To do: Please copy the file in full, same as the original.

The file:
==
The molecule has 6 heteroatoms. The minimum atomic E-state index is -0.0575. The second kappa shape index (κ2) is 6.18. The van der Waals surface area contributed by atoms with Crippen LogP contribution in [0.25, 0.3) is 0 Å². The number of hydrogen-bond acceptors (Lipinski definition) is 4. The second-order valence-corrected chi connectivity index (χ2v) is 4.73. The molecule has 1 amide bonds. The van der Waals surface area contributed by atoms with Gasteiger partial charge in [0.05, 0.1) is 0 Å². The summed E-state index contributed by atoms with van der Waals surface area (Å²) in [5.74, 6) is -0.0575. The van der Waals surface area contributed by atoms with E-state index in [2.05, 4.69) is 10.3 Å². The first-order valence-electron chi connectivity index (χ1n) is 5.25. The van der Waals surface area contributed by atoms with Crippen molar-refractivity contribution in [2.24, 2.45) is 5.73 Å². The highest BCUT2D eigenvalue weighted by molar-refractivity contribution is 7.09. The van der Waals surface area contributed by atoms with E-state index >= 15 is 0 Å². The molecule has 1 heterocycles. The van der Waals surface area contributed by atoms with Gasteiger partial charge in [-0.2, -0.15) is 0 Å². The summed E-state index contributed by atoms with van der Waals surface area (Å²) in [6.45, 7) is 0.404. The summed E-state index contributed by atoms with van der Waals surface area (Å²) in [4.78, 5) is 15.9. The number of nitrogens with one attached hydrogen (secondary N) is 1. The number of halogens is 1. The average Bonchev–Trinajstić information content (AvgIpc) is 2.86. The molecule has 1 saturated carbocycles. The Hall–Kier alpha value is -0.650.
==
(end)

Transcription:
The molecule has 6 heteroatoms. The minimum atomic E-state index is -0.0575. The second kappa shape index (κ2) is 6.18. The van der Waals surface area contributed by atoms with Crippen LogP contribution in [0.25, 0.3) is 0 Å². The number of hydrogen-bond acceptors (Lipinski definition) is 4. The second-order valence-corrected chi connectivity index (χ2v) is 4.73. The molecule has 1 amide bonds. The van der Waals surface area contributed by atoms with Gasteiger partial charge in [0.05, 0.1) is 0 Å². The summed E-state index contributed by atoms with van der Waals surface area (Å²) in [5.74, 6) is -0.0575. The van der Waals surface area contributed by atoms with E-state index in [2.05, 4.69) is 10.3 Å². The first-order valence-electron chi connectivity index (χ1n) is 5.25. The van der Waals surface area contributed by atoms with Crippen molar-refractivity contribution in [2.24, 2.45) is 5.73 Å². The highest BCUT2D eigenvalue weighted by molar-refractivity contribution is 7.09. The van der Waals surface area contributed by atoms with E-state index >= 15 is 0 Å². The molecule has 1 heterocycles. The van der Waals surface area contributed by atoms with Gasteiger partial charge in [-0.2, -0.15) is 0 Å². The summed E-state index contributed by atoms with van der Waals surface area (Å²) in [6.45, 7) is 0.404. The summed E-state index contributed by atoms with van der Waals surface area (Å²) in [4.78, 5) is 15.9. The number of nitrogens with one attached hydrogen (secondary N) is 1. The number of halogens is 1. The average Bonchev–Trinajstić information content (AvgIpc) is 2.86. The molecule has 1 saturated carbocycles. The Hall–Kier alpha value is -0.650.